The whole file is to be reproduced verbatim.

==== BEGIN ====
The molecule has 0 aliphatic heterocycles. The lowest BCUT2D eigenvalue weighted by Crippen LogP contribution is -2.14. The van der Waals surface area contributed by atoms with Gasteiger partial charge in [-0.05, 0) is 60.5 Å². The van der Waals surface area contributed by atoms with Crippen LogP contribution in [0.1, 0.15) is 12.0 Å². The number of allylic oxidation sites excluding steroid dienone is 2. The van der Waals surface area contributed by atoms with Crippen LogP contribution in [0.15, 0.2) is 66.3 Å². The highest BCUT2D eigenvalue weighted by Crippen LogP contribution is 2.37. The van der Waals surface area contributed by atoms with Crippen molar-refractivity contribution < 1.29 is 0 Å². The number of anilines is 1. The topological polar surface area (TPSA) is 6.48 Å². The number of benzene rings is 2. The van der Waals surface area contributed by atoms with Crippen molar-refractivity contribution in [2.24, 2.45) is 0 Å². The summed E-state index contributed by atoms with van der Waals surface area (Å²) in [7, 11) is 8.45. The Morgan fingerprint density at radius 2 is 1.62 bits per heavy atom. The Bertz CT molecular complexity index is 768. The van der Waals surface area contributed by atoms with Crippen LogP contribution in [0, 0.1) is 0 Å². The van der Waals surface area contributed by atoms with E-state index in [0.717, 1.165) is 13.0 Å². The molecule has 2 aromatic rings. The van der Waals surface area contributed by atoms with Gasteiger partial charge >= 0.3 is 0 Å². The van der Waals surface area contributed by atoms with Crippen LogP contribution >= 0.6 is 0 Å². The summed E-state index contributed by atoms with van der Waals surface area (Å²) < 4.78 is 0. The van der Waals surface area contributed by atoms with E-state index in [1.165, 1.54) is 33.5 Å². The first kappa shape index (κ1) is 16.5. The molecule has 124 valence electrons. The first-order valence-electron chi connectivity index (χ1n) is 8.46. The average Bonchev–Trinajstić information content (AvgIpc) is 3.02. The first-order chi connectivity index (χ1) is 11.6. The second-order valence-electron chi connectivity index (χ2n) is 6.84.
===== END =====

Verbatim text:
The molecule has 0 aliphatic heterocycles. The lowest BCUT2D eigenvalue weighted by Crippen LogP contribution is -2.14. The van der Waals surface area contributed by atoms with Gasteiger partial charge in [-0.05, 0) is 60.5 Å². The van der Waals surface area contributed by atoms with Crippen LogP contribution in [0.1, 0.15) is 12.0 Å². The number of allylic oxidation sites excluding steroid dienone is 2. The van der Waals surface area contributed by atoms with Crippen LogP contribution in [0.15, 0.2) is 66.3 Å². The highest BCUT2D eigenvalue weighted by Crippen LogP contribution is 2.37. The van der Waals surface area contributed by atoms with Crippen molar-refractivity contribution < 1.29 is 0 Å². The number of anilines is 1. The topological polar surface area (TPSA) is 6.48 Å². The number of benzene rings is 2. The van der Waals surface area contributed by atoms with Crippen molar-refractivity contribution in [2.24, 2.45) is 0 Å². The summed E-state index contributed by atoms with van der Waals surface area (Å²) in [7, 11) is 8.45. The Morgan fingerprint density at radius 2 is 1.62 bits per heavy atom. The Bertz CT molecular complexity index is 768. The van der Waals surface area contributed by atoms with Crippen LogP contribution in [0, 0.1) is 0 Å². The van der Waals surface area contributed by atoms with E-state index in [0.717, 1.165) is 13.0 Å². The molecule has 2 aromatic rings. The van der Waals surface area contributed by atoms with Gasteiger partial charge >= 0.3 is 0 Å². The van der Waals surface area contributed by atoms with Crippen LogP contribution >= 0.6 is 0 Å². The summed E-state index contributed by atoms with van der Waals surface area (Å²) < 4.78 is 0. The van der Waals surface area contributed by atoms with E-state index in [1.165, 1.54) is 33.5 Å². The first kappa shape index (κ1) is 16.5. The molecule has 124 valence electrons. The first-order valence-electron chi connectivity index (χ1n) is 8.46. The average Bonchev–Trinajstić information content (AvgIpc) is 3.02. The first-order chi connectivity index (χ1) is 11.6. The second-order valence-electron chi connectivity index (χ2n) is 6.84.